• The highest level of a graduate degree
    • Requires rigorous research
    • Students gain a deeper understanding of the area of study
    • Able to teach as a professor at a university
    • Must complete dissertations
    • Leads to higher paying jobs


    • Doctorates require a more hands-on approach to coursework
    • PhDs follow a more theoretical approach
    • Doctoral dissertations focus on real-world issues and how to apply them
    • PhD dissertations use data to theorize and form hypotheses

    Which one is more expensive: a PhD or a doctorate degree?

    The cost of earning either a PhD or doctorate varies depending on many factors, such as institution attended  and years of completion. Nevertheless, the average price for a doctorate degree is about $114,300. For a PhD, the average cost is about $98,800 total. 

    See also: How much does a PhD cost?  

    Key Takeaways

    Key Takeaways

    • Both a PhD and doctorate are the highest level graduate degrees one can earn
    • PhDs focus on theoretical research while doctorates put theory into practice
    • On average, PhDs require a more time to complete vs doctorate
    • Salaries for PhD or doctorate degree earners vary depending on the career entered

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    Frequently asked questions about a PhD vs. a doctorate degree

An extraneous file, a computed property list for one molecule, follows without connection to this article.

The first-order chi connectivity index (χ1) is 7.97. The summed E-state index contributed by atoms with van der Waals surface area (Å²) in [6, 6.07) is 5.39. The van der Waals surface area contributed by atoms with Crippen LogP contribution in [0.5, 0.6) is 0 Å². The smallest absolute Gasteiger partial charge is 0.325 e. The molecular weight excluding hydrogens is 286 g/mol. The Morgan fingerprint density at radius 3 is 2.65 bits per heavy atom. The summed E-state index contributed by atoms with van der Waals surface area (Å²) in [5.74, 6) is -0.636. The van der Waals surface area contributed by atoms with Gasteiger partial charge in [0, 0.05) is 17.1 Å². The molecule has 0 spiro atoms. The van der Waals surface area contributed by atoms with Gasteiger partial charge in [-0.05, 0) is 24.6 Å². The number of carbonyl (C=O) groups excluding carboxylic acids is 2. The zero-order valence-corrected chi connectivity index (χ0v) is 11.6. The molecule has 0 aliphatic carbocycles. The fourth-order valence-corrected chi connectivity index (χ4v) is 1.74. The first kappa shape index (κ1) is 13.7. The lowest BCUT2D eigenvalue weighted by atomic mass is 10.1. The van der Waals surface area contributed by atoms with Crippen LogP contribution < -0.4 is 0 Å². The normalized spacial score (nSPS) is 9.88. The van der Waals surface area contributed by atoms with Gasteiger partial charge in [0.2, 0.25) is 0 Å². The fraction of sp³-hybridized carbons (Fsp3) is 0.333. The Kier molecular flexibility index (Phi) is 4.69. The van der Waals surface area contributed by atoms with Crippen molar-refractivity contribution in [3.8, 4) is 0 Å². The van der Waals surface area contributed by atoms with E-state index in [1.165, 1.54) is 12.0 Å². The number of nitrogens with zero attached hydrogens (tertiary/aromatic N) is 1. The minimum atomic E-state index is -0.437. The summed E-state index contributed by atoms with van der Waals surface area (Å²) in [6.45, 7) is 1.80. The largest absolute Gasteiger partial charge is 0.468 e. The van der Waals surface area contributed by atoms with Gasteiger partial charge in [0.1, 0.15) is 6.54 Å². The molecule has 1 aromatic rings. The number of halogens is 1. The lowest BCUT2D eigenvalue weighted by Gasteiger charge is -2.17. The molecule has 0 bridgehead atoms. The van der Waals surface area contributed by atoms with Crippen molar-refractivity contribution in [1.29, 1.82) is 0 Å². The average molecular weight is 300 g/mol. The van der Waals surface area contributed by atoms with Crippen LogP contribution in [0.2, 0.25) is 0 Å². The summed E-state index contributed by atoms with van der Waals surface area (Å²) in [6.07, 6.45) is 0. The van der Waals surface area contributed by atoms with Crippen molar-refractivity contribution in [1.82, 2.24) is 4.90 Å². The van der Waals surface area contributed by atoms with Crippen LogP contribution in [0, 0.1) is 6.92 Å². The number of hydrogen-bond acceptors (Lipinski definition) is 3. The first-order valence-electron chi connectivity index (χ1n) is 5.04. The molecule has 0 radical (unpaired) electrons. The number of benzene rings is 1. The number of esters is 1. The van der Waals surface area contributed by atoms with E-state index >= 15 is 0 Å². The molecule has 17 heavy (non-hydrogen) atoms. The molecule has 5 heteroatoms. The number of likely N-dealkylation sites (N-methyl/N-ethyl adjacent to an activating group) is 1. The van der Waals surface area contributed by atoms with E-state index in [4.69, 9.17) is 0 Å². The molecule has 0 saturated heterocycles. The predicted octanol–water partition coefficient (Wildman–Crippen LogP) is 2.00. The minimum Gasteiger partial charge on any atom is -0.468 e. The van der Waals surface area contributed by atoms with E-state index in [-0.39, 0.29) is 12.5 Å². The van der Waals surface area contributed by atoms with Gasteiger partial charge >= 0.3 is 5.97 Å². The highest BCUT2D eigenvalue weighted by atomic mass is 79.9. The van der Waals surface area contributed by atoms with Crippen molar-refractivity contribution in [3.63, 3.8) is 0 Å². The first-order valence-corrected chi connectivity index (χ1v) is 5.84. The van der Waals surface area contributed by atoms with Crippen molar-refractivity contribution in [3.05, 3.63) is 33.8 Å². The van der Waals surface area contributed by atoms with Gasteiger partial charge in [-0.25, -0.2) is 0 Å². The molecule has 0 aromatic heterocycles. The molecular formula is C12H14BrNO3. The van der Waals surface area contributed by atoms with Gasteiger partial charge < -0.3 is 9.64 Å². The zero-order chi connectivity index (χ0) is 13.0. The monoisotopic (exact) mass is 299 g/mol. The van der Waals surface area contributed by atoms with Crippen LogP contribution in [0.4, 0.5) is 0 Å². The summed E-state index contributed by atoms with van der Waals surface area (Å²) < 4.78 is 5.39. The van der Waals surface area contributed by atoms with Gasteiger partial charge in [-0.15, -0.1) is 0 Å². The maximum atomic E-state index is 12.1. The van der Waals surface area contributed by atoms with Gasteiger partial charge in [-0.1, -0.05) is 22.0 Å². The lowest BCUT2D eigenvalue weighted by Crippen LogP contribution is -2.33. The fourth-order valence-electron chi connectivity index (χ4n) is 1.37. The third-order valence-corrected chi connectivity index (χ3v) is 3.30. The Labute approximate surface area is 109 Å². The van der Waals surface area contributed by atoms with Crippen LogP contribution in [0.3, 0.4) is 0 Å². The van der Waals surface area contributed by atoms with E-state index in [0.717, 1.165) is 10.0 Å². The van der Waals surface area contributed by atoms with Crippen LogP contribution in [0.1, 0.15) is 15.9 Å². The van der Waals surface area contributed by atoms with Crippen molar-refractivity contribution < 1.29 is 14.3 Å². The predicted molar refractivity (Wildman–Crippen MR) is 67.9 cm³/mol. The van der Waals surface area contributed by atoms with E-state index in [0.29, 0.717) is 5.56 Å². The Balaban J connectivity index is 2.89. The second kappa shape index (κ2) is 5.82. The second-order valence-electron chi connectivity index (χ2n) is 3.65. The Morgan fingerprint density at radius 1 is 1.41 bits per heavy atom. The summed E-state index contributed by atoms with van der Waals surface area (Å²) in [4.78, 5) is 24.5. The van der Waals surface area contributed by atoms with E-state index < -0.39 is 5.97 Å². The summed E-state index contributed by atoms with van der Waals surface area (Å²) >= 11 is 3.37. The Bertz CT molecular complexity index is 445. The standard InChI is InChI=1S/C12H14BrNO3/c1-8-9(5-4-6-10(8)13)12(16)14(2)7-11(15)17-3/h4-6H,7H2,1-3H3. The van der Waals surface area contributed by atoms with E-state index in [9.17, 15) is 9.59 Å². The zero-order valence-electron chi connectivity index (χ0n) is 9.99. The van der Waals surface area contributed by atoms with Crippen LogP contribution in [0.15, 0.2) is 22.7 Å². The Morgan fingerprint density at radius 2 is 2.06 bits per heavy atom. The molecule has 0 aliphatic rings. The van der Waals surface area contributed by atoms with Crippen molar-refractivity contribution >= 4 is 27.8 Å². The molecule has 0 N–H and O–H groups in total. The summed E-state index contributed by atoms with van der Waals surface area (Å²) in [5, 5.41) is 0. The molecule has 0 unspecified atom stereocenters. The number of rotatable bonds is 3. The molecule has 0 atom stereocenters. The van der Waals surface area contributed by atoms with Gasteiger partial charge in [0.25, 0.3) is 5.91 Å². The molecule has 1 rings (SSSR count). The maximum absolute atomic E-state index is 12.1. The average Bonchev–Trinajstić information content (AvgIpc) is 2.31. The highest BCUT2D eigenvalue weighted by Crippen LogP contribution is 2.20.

Does a PhD vs. doctorate take longer to complete?

    Earning a doctorate ranges from four to eight years. PhDs usually take longer to earn, with an average of eight years. Within that time, two to three years are dedicated to completing a dissertation. This, of course, varies depending on the degree program, institution/university, and area of study.

    Is a PhD or doctorate degree easier to apply for?

    The admission requirements for a PhD vs. doctorate depends on the field of study, program, and institution. The requirements for either are very similar, with the basic requirement being completing a bachelor’s degree or master’s degree.

    Other similarities include paperwork such as a statement of purpose, letters of recommendation, CV/resume, and transcripts. Applicants also need to submit relevant test cores such as the GRE, MAT, or LSAT. Which degree requires a more rigorous application depends on the program and institution. Also, some applicants must take part in a formal interview for acceptance into a PhD or doctorate degree.

    Does a PhD or a doctorate degree pay more?

    Because the type of jobs you can obtain after earning either a PhD or doctorate, there is a difference in salary. For example, if you pursue a doctorate degree to become a lawyer, your starting salary is around an average annual salary of $145,760. If you complete a PhD and become a Postsecondary Education Administrator/Dean, the estimated annual average salary is $102,610.

    How can I pay for my PhD or doctorate degree?

    There are options for funding your studies, such as financial aid, scholarships, grants, loans, and employer sponsorships. Check out our searchable scholarship database to start!